I Introduction
It is well recognized that crime prediction is of great importance for enhancing the public security of urban so as to improve the life quality of citizens [1, 2]. Accurate crime prediction is beneficial to advance the sustainable development of urban and reduce the financial loss of urban violence. Therefore, there is a rising need for precise crime prediction. Efforts have been made on constructing crime prediction models to predict either the total crime amount [1, 3] or several specific types of crime such as Burglary [4], Felony Assault [5], Grand Larceny [6], Murder [7], Rape [8], Robbery [9, 10], and Vehicle Larceny [11]. In other words, most existing crime prediction methods either do not distinguish different types of crime or consider each crime type separately.
According to criminology and recent studies, different types of crime behave differently but are intrinsically correlated. For instance, social disorganization theory [12] and broken windows theory [13] suggest that a series of minor crimes like vandalism or graffiti might cause the increase of more severe crimes like assaults and weapon violence; while relations between different types of crime in London are investigated in [14], and bicycle theft, burglary, robbery and theft from the person are observed to be closely related in terms of spatial distribution. The above theories and findings indicate that different types of crime are intrinsically related to each other, and exploiting the correlations among crime types could boost accurate crime prediction.
Recently, driven by the advances in big urban data collection and integration techniques, a great quantity of urban data has been collected such as crime complaint data, stopandfrisk data, meteorological data, point of interests (POIs) data, human mobility data and 311 publicservice complaint data. Such data contains rich and useful context information about crime. For example, in the near future, more crimes tend to occur in the areas with many crime complaints [1]; the POIs density can characterize the neighborhood functions, which have strong impact on criminal activities according to criminal theories [15]; while publicservice complaint data reveal citizens’ dissatisfaction with government service, thus it is associated with crimes. In addition, big urban data contains finegrained information about where and when the data is collected. Such spatiotemporal information not only enables us to study the geographical factors of crimes such as urban configuration, but also allows us to understand the dynamics and evolution of crimes over time [16]. According to environmental criminology like awareness theory [17] and crime pattern theory [18], the distribution of urban crimes is highly influenced by space and time. Therefore, the spatiotemporal understandings from big urban data provide unprecedented opportunities for us to construct more accurate crime prediction.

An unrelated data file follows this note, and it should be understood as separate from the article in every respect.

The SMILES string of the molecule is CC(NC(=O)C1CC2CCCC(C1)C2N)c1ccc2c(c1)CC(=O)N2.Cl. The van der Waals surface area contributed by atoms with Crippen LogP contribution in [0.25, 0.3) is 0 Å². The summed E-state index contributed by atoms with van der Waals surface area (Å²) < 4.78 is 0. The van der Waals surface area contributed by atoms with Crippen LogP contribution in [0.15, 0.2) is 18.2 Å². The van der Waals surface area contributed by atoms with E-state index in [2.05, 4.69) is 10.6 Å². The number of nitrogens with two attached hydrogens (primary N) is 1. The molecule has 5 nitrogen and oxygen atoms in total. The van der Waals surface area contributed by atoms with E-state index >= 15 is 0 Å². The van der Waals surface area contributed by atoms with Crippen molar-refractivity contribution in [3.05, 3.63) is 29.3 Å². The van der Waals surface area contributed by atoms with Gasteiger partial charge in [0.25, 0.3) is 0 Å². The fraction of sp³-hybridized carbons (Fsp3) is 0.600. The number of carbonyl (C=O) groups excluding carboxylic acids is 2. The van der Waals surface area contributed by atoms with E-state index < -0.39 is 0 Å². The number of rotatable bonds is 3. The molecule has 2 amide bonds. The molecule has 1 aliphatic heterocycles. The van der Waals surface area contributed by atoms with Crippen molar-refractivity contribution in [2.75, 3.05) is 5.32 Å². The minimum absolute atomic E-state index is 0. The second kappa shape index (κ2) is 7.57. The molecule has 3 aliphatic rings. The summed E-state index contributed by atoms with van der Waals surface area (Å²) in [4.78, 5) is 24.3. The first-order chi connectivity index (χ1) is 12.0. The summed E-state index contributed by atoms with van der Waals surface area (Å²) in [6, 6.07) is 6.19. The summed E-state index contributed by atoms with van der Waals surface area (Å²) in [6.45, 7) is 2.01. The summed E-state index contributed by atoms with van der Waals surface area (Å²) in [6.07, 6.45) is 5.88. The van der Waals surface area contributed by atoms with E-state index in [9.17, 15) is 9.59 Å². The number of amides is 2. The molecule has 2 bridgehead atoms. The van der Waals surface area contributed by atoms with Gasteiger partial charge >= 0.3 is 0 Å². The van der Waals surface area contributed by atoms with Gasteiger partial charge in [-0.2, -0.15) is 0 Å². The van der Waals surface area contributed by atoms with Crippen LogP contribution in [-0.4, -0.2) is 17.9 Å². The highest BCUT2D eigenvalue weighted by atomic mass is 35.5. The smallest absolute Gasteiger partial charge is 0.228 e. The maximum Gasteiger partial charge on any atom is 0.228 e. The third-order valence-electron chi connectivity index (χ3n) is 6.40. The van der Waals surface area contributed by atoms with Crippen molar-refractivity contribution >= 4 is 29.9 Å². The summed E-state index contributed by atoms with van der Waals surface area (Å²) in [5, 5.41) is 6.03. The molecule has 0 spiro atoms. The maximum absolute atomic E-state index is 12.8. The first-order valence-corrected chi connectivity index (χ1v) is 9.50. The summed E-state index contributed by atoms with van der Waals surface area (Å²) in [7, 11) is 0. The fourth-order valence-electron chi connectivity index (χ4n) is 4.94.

In this paper, we jointly explore crosstype and spatiotemporal correlations for crime prediction by leveraging big urban data. Specifically, we mainly seek answers for two challenging questions: (1) what correlations can be observed among different types of crime, and (2) how to mathematically model crosstype and spatiotemporal correlations for crime prediction. For crosstype correlations, we investigate temporal and spatial patterns of different types of crimes as well as their relationships; for spatiotemporal correlations, we focus our investigation on mathematically modeling (1) intraregion temporal correlation that suggests how crime evolves over time in a region, and (2) interregion spatial correlation that depicts the spatial relationship across regions in the city [1, 3, 19]. We propose a novel framework CCC, which jointly captures Crosstype and spatiotemporal Correlations for Crime prediction based on urban data. Our major contributions can be summarized as follows:

[leftmargin=*]

We verify the existence of correlations among different types of crime from temporal and spatial perspectives;

We propose a novel crime prediction framework CCC, which jointly captures crosstype and spatiotemporal correlations into a coherent model; and

We conduct extensive experiments on real big urban data to validate the effectiveness of the proposed framework and the contributions of different correlations to crime prediction.
Ii Problem Statement
In this section, we first introduce the mathematical notations and then formally define the problem we study in this work. We employ bold letters to represent vectors and matrices, e.g.,
and ; we leverage nonbold letters to denote scalars, e.g., and ; and we use Greek letters as parameters, e.g., and .Let denote the observed numbers of crime where is the number of crime type observed at region in time slot. Here we suppose that there are totally (1) regions in a city, i.e., , (2) time slots (e.g. days, weeks, or months) in the dataset, i.e., , and (3) types of crime (e.g. burglary, robbery and grand larceny), i.e., . Suppose that denotes the set of feature vectors, where is the feature vector of region in time slot, and is the number of features. Note that feature vector is same for all types of crime of region in time slot. More details about features will be proposed in the experiment section.